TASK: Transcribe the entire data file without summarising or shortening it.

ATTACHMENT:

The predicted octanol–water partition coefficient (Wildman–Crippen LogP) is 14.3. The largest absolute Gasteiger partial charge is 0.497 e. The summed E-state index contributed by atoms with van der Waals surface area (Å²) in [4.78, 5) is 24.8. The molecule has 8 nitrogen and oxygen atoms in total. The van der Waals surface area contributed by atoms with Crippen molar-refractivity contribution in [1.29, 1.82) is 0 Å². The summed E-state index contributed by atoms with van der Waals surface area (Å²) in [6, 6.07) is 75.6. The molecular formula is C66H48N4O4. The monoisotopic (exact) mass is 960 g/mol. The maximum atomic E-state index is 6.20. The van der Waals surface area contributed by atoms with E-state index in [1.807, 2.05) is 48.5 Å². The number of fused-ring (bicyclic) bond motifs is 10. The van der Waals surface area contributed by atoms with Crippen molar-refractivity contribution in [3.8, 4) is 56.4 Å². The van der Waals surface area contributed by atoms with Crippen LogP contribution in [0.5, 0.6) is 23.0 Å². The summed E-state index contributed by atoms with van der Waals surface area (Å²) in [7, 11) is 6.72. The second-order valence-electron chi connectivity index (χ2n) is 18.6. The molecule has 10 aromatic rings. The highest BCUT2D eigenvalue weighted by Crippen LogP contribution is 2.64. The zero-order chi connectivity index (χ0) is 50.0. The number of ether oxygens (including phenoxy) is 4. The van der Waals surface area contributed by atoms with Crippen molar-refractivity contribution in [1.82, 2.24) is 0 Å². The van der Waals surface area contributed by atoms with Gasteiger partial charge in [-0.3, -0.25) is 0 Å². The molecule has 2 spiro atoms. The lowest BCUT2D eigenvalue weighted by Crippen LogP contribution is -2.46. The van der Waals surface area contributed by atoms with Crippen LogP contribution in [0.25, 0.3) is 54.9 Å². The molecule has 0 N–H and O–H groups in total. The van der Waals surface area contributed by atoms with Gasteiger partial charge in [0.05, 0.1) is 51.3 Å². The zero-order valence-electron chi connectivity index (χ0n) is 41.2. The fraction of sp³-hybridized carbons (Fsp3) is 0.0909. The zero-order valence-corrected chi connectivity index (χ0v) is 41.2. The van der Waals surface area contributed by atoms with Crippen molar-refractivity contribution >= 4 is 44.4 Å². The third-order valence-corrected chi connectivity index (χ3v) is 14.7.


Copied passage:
The predicted octanol–water partition coefficient (Wildman–Crippen LogP) is 14.3. The largest absolute Gasteiger partial charge is 0.497 e. The summed E-state index contributed by atoms with van der Waals surface area (Å²) in [4.78, 5) is 24.8. The molecule has 8 nitrogen and oxygen atoms in total. The van der Waals surface area contributed by atoms with Crippen molar-refractivity contribution in [1.29, 1.82) is 0 Å². The summed E-state index contributed by atoms with van der Waals surface area (Å²) in [6, 6.07) is 75.6. The molecular formula is C66H48N4O4. The monoisotopic (exact) mass is 960 g/mol. The maximum atomic E-state index is 6.20. The van der Waals surface area contributed by atoms with E-state index in [1.807, 2.05) is 48.5 Å². The number of fused-ring (bicyclic) bond motifs is 10. The van der Waals surface area contributed by atoms with Crippen molar-refractivity contribution in [3.8, 4) is 56.4 Å². The van der Waals surface area contributed by atoms with Crippen LogP contribution in [0.5, 0.6) is 23.0 Å². The summed E-state index contributed by atoms with van der Waals surface area (Å²) in [7, 11) is 6.72. The second-order valence-electron chi connectivity index (χ2n) is 18.6. The molecule has 10 aromatic rings. The highest BCUT2D eigenvalue weighted by Crippen LogP contribution is 2.64. The zero-order chi connectivity index (χ0) is 50.0. The number of ether oxygens (including phenoxy) is 4. The van der Waals surface area contributed by atoms with Crippen molar-refractivity contribution in [1.82, 2.24) is 0 Å². The van der Waals surface area contributed by atoms with Gasteiger partial charge in [-0.3, -0.25) is 0 Å². The molecule has 2 spiro atoms. The lowest BCUT2D eigenvalue weighted by Crippen LogP contribution is -2.46. The van der Waals surface area contributed by atoms with Crippen LogP contribution in [0.25, 0.3) is 54.9 Å². The molecule has 0 N–H and O–H groups in total. The van der Waals surface area contributed by atoms with Gasteiger partial charge in [0.05, 0.1) is 51.3 Å². The zero-order valence-electron chi connectivity index (χ0n) is 41.2. The fraction of sp³-hybridized carbons (Fsp3) is 0.0909. The zero-order valence-corrected chi connectivity index (χ0v) is 41.2. The van der Waals surface area contributed by atoms with Crippen molar-refractivity contribution >= 4 is 44.4 Å². The third-order valence-corrected chi connectivity index (χ3v) is 14.7.